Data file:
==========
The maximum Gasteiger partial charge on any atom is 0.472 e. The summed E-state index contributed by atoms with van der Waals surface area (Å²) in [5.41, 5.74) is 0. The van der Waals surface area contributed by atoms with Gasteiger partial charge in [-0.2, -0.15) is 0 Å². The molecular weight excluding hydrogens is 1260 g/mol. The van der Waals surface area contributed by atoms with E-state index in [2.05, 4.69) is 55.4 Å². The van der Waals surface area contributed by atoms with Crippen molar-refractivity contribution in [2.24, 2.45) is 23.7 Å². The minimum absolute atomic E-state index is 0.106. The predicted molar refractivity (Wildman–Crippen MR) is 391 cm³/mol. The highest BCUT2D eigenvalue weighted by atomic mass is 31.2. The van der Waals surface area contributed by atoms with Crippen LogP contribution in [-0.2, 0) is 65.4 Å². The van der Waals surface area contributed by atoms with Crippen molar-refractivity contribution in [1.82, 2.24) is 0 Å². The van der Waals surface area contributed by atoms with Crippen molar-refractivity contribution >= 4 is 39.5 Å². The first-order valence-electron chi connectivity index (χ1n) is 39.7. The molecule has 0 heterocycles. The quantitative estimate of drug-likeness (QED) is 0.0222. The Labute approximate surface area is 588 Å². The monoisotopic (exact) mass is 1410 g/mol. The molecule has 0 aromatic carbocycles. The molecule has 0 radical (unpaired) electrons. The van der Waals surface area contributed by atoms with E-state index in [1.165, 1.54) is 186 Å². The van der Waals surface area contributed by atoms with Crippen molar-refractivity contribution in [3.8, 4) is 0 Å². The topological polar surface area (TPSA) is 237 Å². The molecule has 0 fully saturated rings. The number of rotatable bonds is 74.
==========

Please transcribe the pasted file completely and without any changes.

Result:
The maximum Gasteiger partial charge on any atom is 0.472 e. The summed E-state index contributed by atoms with van der Waals surface area (Å²) in [5.41, 5.74) is 0. The van der Waals surface area contributed by atoms with Gasteiger partial charge in [-0.2, -0.15) is 0 Å². The molecular weight excluding hydrogens is 1260 g/mol. The van der Waals surface area contributed by atoms with E-state index in [2.05, 4.69) is 55.4 Å². The van der Waals surface area contributed by atoms with Crippen molar-refractivity contribution in [2.24, 2.45) is 23.7 Å². The minimum absolute atomic E-state index is 0.106. The predicted molar refractivity (Wildman–Crippen MR) is 391 cm³/mol. The highest BCUT2D eigenvalue weighted by atomic mass is 31.2. The van der Waals surface area contributed by atoms with Crippen LogP contribution in [-0.2, 0) is 65.4 Å². The van der Waals surface area contributed by atoms with Crippen molar-refractivity contribution in [1.82, 2.24) is 0 Å². The van der Waals surface area contributed by atoms with Crippen molar-refractivity contribution >= 4 is 39.5 Å². The first-order valence-electron chi connectivity index (χ1n) is 39.7. The molecule has 0 heterocycles. The quantitative estimate of drug-likeness (QED) is 0.0222. The Labute approximate surface area is 588 Å². The monoisotopic (exact) mass is 1410 g/mol. The molecule has 0 aromatic carbocycles. The molecule has 0 radical (unpaired) electrons. The van der Waals surface area contributed by atoms with E-state index in [1.165, 1.54) is 186 Å². The van der Waals surface area contributed by atoms with Crippen molar-refractivity contribution in [3.8, 4) is 0 Å². The topological polar surface area (TPSA) is 237 Å². The molecule has 0 fully saturated rings. The number of rotatable bonds is 74.